Vernal Pool Walk – March 4, 2006

About 40 Sligo friends witnessed first-hand how a non-descript, large puddle can be home to a great variety of tiny animals when it’s a “vernal pool.” Ecologist Chris Sargent introduced us to a unique type of small water body that is both(a) isolated from streams and (b) stays wet only part of the year, a combination of features that protects its amphibian inhabitants — frog and salamander tadpoles — from predatory fish. Chris used the two vernal pools along Wheaton Branch (near Woodman) for this outing on March 4, 2006.

Following Chris’s introduction, everyone looked at her home-made bottle traps (made from a pair of two-liter plastic soda bottles), which she set out the night before. Inside, we saw a veritable flotilla of tiny reddish crustaceans (no bigger than pin-heads) called daphnia (also known as water fleas) that swim about under water in a jerky fashion using their antennae. They filter out food from the water, eating algae, zooplankton, and plant detritus, and are in turn eaten by water beetles and salamander larvae.

We saw lots of the tiny, reddish crustaceans called daphnia that Chris captured
in a home-made double-bottle trap she put out the night before.

Chris Sargent shows the equipment used to capture the daphnia.

We scooped short nets through the water and dropped the capture into shallow basins, enabling us to see a great range of tiny organisms. Most numerous were the seed shrimp, another miniature crustacean that looks like a sesame seed with black and white mottling. Especially remarkable miniature clams known as fingernail clams. These pale brown molluscs — about half the size of your pinkie fingernail — are efficient filter feeders, taking in large numbers of bacteria, along with algae and detritus.

With a simple net and some shallow basins, we found plenty of seed shrimp, isopods, copepods, fingernail clams, and leeches, plus one non-biting midge larva.

These great close-ups taken during the outing show some of what we collected. A is a leech, B are seed shrimp, and C is a fingernail clam.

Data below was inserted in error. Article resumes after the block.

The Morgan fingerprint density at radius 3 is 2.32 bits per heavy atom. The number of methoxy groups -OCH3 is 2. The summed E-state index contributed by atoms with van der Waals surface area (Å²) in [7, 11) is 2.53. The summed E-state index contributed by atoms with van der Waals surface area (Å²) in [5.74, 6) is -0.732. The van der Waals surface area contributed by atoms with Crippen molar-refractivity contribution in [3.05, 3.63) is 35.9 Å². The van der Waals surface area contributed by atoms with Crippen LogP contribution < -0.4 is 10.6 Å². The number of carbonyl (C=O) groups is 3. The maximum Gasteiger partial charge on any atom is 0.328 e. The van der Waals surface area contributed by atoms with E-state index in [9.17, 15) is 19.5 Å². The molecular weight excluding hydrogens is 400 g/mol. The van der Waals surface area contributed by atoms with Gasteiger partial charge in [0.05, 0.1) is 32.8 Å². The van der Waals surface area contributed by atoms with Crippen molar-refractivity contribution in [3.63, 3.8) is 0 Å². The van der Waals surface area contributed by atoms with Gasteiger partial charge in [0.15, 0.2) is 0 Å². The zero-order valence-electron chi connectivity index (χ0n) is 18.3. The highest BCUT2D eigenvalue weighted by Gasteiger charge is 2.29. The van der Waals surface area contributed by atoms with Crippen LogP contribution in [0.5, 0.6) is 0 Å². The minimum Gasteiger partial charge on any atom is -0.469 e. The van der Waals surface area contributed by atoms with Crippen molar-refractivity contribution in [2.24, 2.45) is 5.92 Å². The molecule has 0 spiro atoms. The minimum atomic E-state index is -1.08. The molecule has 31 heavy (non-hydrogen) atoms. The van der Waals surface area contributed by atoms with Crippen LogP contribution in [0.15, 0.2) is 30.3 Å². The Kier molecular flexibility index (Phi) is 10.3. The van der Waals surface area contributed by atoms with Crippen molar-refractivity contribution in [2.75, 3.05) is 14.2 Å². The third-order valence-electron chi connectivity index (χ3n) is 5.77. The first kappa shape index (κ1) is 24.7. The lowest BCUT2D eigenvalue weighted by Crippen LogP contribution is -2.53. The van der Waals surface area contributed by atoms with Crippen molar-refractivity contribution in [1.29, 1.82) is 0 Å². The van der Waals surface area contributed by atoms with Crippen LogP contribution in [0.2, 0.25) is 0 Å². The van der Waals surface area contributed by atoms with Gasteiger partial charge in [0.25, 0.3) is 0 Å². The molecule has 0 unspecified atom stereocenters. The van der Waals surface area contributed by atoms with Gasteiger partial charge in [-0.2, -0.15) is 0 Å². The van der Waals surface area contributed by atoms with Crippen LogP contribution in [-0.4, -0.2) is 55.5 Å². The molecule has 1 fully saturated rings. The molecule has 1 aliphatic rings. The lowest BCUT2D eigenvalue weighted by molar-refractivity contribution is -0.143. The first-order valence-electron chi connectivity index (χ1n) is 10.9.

By far the largest creatures in the water were the inch-long isopods, another kind of crustacean. Isopods help break down decaying leaves for the smaller organisms to eat. The last crustaceans we noticed were copepods, very small (under 0.2 in), tear-drop shaped, and colored grey and brown. They feed by filtering plankton from the water or grazing on bottom detritus.

Several isopods and a few more seed shrimp

Mike Smith studies some of the critters we found, 
while Chris Sargent helps identify them 
with her vernal pool books. 

We observed only two predators: a few half-inch leeches, and one very thin, red, worm-like insect larva of the Chironomid midge. These midges prey on other tiny invertebrates and plankton and feed on plant detritus. They later hatch in large swarms of non-biting mosquito-like insects that are a rich food source for swallows and probably bats, and thus help cycle nutrients out of the pool into the rest of the forest ecosystem.

As it continues to warm up, many other species can likely be found in the pools. Things to look for are beetles (such as predaceous diving beetles, backswimmers, and water boatman), water stiders, mayflies, caddisflies, dragonflies, water mites, and snails. Very soon, wood frogs may breed in the pools, leaving round, jelly-covered egg masses.

Chris explained that some of the animals in vernal pools are so well adapted to their wet-and-dry cycles that they cannot survive without them. Such obligate (or indicator) species, as they’re known, include Sligo animals like wood frogs and spotted salamanders. Many other animals — called facultative species — use vernal pools as one of many habitat options. Such species in Sligo might include spring peepers, tree frogs, and American and Fowler’s toads. Other wildlife use vernal pools for water and food, including snakes, turtles, mammals, and birds.

For further information, Chris recommends An Introduction to Mid-Atlantic Seasonal Pools, published on line by the EPA ( also available in hard copy).

Report by Michael Wilpers – Natural History Committee Chair
Photos by Bruce Sidwell and Albert Hartley